Thus chastened, I went home.

     The second year, I downloaded the application forms and completed them at home. Unfortunately for my husband, he had driven me to the fairgrounds and parked outside to wait. Same women; same tables; same dots. The final line inched along so slowly, one older woman went and got herself a chair. Seeing that, the “traditionally built” lady in front of me got herself one and, thus ensconced, she looked over a standard-size water color I was submitting and told me the perspective seemed off, it was improperly framed, and would no doubt be rejected. I wasn’t at all sorry when one of the Table three ladies, with a few minutes of idle time, went up to her and took the chair away saying, “I’m sorry, but we can only have one chair in the line at a time.” I was sorry, however, that she was right. The painting was rejected.

     The following year, I persuaded my friend, Carol, to enter and we met at the Fine Arts Department. We had our wire ends taped, our money out to show that we could pay to enter, and our paperwork completed. We actually moved along pretty well until we hit the last table. Part of the application forms requires a check mark from a number of choices on which medium the artist used.  Carol had checked the watercolor box. However, someone at one of the tables had also marked the miniatures box, and that’s where she got in trouble.

     “You have TWO boxes marked,” said one of the Table four women.

     “I only marked one; someone at one of the other tables marked the second one,” said Carol.

     “You can have only ONE box marked. You have two marked.”

     “But I didn’t mark the second one. Someone else did.”

     “Well, I don’t know. This paperwork is incorrectly filled out and shouldn’t have been approved.”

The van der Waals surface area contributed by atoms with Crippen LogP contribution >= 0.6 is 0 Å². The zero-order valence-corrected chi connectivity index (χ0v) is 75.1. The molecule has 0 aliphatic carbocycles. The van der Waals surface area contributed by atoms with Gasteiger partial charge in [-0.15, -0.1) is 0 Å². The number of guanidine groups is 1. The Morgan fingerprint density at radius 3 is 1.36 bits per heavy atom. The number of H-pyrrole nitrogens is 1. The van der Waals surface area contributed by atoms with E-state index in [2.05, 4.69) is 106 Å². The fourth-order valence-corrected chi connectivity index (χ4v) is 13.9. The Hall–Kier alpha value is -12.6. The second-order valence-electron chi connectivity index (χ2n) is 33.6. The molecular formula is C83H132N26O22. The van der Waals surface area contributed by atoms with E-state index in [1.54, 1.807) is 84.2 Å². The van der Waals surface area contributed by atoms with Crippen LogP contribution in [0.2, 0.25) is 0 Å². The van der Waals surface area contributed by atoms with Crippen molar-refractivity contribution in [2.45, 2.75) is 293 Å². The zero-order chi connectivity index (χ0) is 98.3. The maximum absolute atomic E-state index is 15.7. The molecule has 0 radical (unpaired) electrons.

After much hushed consultation among themselves, the women allowed Carol to turn in her miniatures, but not without a warning not to do that again.


     The humiliation of being accused of having checked two blocks when she only checked one was just too great. Carol refused to enter again the following year.

     The next year I was submitting, for their consideration, two miniatures and an 11 x 14 oil pastel. I had my forms ready. I moved through Tables one and two and got my magic marker dots with a minimum amount of fuss but got held up at Table three. Remembering that the hanging wires can scratch the walls, I completely wrapped mine.

    Wrong thing to do.

    I was at Table three for fifteen minutes while a wire-wrapping expert was called in.  She took all my wiring off and rewired it her way, but not without a lot of uncalled-for remarks about what she felt was the poor quality of my frame.

     All told, I was at the Fine Arts Department an hour and forty minutes. During the wait, one of the artists told me there were four generations of people among the volunteers. The women, generally aged eighty-plus, manned the tables and their great-grandchildren were the runners. The other two generations filled in as needed.

     Another year and a change not only were we allowed to check two boxes, i.e., miniature and watercolor, but two chairs were allowed in the final line. And there was a whole row of benches. It seemed like standards were being dropped like paint off a brush.  But wait!

     I generally volunteer to act as a hostess, which really means stopping people from photographing the artwork.  It’s a four-hour shift in a hot, upstairs gallery. Very tiring. When I was asked to hostess because not enough people had volunteered, I asked if I could work a two-hour shift, saying four hours was an awfully long time.  Absolutely not, was the answer.  Not for any particular reason but because that’s the way it’s always been done—it’s always been a four-hour shift and will continue to be.

   The last time I entered, the volunteers were gone, and paid employees were in.

   Sometime around Labor Day the envelopes we addressed to ourselves come in the mail and we will be advised as to what had been accepted and what was rejected. However, whether accepted or not, I always feel like I’ve come away a winner because the process is just so dog gone funny.





  1. Hope the waiting was worth the time. I am not a line waiting person.

  2. You have a lot of patience. Perseverance is a virtue. Good luck with the event. Thanks for sharing.

  3. Patience and perseverance... great winning combination!